Last week, Kaylyn Clark, Meera Kesavan, Hannah Matecko-Conti and Shiza Tanveer walked across the stage in the Retriever Activities Center on the campus of the University of Maryland, Baltimore County, didn't just receive their diplomas as members of the Class of 2014 at Catonsville High School.

They also received an associate's degree in General Studies from the Community College of Baltimore County.

The four, who will each attend a four-year college in the fall, are among 18 students in Baltimore County public schools who were part of the Diploma to Degree (D2D) program. Students graduated from high schools including: Catonsville High, Dulaney High, Eastern Technical High, George Washington Carver Center for Arts and Technology, Kenwood High, Owings Mills High, Perry Hall High, Randallstown High and the Western School of Technology and Environmental Science.

The largest number of students graduated from Catonsville High, which is located close to the CCBC Catonsville campus.

As the first group of students to participate in the program, it was a learning experience for the students, their families, teachers and school administrators, said Kristina Boxley, chairwoman of student services at Catonsville High.

"It was a big family commitment, because the parents had to drive the students to and from classes and it was difficult for students to do anything but schoolwork," Boxley said.

Students were chosen based on recommendations from teachers and guidance counselors, PSAT sub-scores of 50 or above, grade point average (GPA) and previous course completion, according to a CCBC statement.

They were selected for the program as freshmen and began taking college courses during their sophomore year. That was in addition to a course load that included many Advanced Placement and honors classes.

Guidance counselors worked closely with students and their parents, to ensure they understood the benefits and drawbacks of the program before committing. Throughout the program, counselors met regularly with students to make sure they were taking the right classes and coordinate their schedules.

That they completed the rigorous academic program wasn't a surprise to their Advanced Placement (AP) English teacher, Judy Carter.

"They were top students — hardworking, very smart and focused," Carter said. "They are attentive and driven to be successful."

Clark, 17, joined the program with the encouragement of her parents, who thought she should take advantage of the free program.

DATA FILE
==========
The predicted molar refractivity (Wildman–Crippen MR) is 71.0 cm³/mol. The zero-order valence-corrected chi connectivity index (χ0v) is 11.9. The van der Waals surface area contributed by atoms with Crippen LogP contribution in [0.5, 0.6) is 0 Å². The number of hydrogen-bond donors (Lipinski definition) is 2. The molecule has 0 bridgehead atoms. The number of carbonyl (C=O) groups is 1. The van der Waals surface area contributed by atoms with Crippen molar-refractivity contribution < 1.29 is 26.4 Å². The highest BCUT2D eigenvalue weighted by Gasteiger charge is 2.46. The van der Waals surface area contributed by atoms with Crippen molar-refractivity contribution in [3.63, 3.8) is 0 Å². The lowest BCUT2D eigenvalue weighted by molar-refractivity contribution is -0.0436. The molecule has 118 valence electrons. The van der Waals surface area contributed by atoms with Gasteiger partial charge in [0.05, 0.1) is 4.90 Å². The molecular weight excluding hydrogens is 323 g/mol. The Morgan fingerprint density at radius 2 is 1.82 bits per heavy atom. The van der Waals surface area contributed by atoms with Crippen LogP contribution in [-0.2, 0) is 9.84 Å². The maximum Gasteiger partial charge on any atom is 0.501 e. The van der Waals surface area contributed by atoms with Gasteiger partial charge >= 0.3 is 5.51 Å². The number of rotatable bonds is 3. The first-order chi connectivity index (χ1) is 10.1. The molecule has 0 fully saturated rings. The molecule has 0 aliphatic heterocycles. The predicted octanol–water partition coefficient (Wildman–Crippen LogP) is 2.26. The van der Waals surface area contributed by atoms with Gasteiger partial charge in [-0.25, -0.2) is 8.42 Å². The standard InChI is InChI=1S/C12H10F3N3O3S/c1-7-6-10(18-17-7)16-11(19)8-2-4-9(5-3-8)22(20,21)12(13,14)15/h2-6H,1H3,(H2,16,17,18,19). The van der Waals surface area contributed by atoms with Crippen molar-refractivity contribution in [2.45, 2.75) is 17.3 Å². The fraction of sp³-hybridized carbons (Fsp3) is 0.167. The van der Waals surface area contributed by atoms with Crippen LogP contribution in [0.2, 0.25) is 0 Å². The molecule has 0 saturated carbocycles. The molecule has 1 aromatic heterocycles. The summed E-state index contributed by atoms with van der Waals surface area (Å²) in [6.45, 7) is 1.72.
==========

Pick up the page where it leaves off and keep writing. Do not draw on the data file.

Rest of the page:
"I really like school, so I figured it wouldn't be hard. Plus it was free, so you can't really turn that down," Kaylyn said.

She will attend UMBC as a Meyerhoff Scholar, where she will major in biology and hopes to work in the field of genetics.

Hannah Matecko-Conti, 17, enjoyed the opportunity of being in a classroom on CCBC's Catonsville campus among college students.

"I really liked meeting people in my classes," she said. "It was a big eye-opener, seeing people in their 30s and 40s taking classes. It taught me a lot about long-term planning."

Although, at times she found it intimidating to be surrounded by older classmates, she enjoyed the experience overall.

"You get to take so many other classes that aren't available in high school, like sign language and Japanese," she said. "It was really neat."

Matecko-Conti will major in Asian studies and math at St. Olaf College (Minn.) on an academic scholarship in the fall.

Meera Kesavan, 17, said balancing the rigorous AP courseload at Catonsville High, with extracurricular sports such as soccer, track and badminton while also taking an average of two classes at CCBC was difficult.

"I'm actually a bit more excited for college because I know I won't have to balance out college and high school. It will just be college," she said.

Meera will attend Johns Hopkins as a chemical engineering major.

Shiza Tanveer, 18, said she joined the program to stand out from other students during the college application process.

"It is something that not everybody is doing, so it definitely helps you stand out," Tanveer said.

She will attend New York University in the fall as a pre-med major on a full scholarship.

"I'm so proud of them," Boxley said. "I think it's incredible for them to have completed the program. It was a lot of work and stress on the kids and their families."

With support from CCBC and Baltimore County Public Schools, the program will continue. A second group of eight students began program in fall 2012 and are expected to graduate in spring 2015.

A new group of high school students will have the opportunity to earn an associate's degree beginning in the fall of 2015.